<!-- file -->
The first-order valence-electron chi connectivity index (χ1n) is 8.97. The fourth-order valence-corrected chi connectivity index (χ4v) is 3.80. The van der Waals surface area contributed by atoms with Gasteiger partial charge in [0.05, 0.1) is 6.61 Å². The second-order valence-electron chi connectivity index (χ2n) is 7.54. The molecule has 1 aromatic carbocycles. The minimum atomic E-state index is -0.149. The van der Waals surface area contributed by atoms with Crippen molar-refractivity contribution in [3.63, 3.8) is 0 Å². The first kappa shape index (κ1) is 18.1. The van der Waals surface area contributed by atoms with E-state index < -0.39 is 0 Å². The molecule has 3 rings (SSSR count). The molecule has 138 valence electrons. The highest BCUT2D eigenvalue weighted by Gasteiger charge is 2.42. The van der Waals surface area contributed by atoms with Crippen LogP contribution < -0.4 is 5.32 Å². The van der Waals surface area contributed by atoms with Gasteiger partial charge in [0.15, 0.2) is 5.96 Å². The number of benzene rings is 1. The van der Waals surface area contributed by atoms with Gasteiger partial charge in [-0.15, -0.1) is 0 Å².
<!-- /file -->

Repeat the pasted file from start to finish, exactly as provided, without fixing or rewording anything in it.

The first-order valence-electron chi connectivity index (χ1n) is 8.97. The fourth-order valence-corrected chi connectivity index (χ4v) is 3.80. The van der Waals surface area contributed by atoms with Gasteiger partial charge in [0.05, 0.1) is 6.61 Å². The second-order valence-electron chi connectivity index (χ2n) is 7.54. The molecule has 1 aromatic carbocycles. The minimum atomic E-state index is -0.149. The van der Waals surface area contributed by atoms with Crippen molar-refractivity contribution in [3.63, 3.8) is 0 Å². The first kappa shape index (κ1) is 18.1. The van der Waals surface area contributed by atoms with E-state index < -0.39 is 0 Å². The molecule has 3 rings (SSSR count). The molecule has 138 valence electrons. The highest BCUT2D eigenvalue weighted by Gasteiger charge is 2.42. The van der Waals surface area contributed by atoms with Crippen LogP contribution < -0.4 is 5.32 Å². The van der Waals surface area contributed by atoms with Gasteiger partial charge in [0.15, 0.2) is 5.96 Å². The number of benzene rings is 1. The van der Waals surface area contributed by atoms with Gasteiger partial charge in [-0.15, -0.1) is 0 Å².